In ancient Egypt, the birth of a child was considered an almost magical event, and childbirth customs were heavily influenced by religious beliefs. As in all ancient societies, childbirth was risky; infant mortality was high, as was the risk to mothers. Mothers giving birth were never left alone. Typically, a midwife assisted with the delivery.
Ancient Egyptians devised rudimentary fertility, pregnancy and gender tests. One pregnancy test involved watering barley and wheat with the urine of a woman who thought she was expecting. If the wheat germinated quickly, it was thought that the woman would have a girl. If the barley germinated first, she was assumed to be having a boy. If neither plant germinated, it was believed she was not pregnant.
Several papyrus texts describe the rituals of childbirth in ancient Egypt; however, very few actual artifacts relating to the childbirth process have been found. Women giving birth were most commonly attended by midwives and female relatives. It was customary for women to deliver babies while squatting on two large birth bricks painted with religious scenes meant to invoke the gods’ protection. Ancient Egyptians usually had big families, and women often became pregnant not long after marriage at the age of 11 to 13.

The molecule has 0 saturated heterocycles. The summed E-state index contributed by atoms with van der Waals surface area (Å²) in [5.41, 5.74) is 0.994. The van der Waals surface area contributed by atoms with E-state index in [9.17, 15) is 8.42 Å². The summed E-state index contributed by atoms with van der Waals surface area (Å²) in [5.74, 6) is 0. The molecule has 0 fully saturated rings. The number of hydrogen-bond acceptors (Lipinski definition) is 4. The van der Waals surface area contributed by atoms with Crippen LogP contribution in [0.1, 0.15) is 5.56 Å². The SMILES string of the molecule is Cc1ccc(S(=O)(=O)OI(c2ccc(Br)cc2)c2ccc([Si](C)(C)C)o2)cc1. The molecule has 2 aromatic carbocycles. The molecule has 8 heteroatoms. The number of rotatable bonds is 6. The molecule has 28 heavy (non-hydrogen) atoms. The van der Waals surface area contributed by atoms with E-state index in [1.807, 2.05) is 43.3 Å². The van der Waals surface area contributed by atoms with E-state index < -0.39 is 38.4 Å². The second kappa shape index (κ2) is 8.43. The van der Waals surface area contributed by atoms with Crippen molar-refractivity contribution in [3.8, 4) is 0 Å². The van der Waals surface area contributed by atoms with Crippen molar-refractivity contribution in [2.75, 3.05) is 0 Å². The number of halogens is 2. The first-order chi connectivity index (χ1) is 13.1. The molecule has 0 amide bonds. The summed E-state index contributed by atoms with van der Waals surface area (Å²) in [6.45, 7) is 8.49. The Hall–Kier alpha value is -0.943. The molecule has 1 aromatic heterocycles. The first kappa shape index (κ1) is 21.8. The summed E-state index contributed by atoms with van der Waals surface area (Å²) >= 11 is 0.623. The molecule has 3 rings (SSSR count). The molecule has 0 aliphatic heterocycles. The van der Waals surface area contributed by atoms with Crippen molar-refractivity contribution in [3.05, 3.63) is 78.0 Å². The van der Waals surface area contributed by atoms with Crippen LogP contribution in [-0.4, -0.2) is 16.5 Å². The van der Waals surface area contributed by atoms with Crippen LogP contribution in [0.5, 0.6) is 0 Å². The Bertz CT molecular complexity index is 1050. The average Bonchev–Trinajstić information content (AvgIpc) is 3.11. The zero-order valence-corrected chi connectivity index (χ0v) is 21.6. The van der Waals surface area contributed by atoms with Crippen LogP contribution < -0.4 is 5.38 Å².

Hathor, Goddess of Fertility
Hathor, often depicted as a cow or goddess with the head of a cow, was widely worshiped in ancient Egypt. People believed that she controlled everything involving fertility, conception and childbirth. Childbirth was a very religious event and the power of the gods, particularly Hathor, was invoked to keep mother and baby healthy and safe. Hathor figures prominently in the primary scene painted on one of the only birth bricks ever found; it was excavated from a 3,700 year old house by archaeologists from the University of Pennsylvania.
Unsanitary conditions made childbirth difficult and dangerous for women in ancient Egypt. Children were often breastfed until the age of four or five. The first five years of a child’s life were particularly tenuous; little was known about diseases or their transmission, so children were very vulnerable. Young children are especially susceptible to illness when they are weaned, and several cemeteries have been found in which the death of children is highest at age four. Despite the risks, women in ancient Egypt often had several children. Family was important to ancient Egyptians and children were expected to take care of elderly parents.
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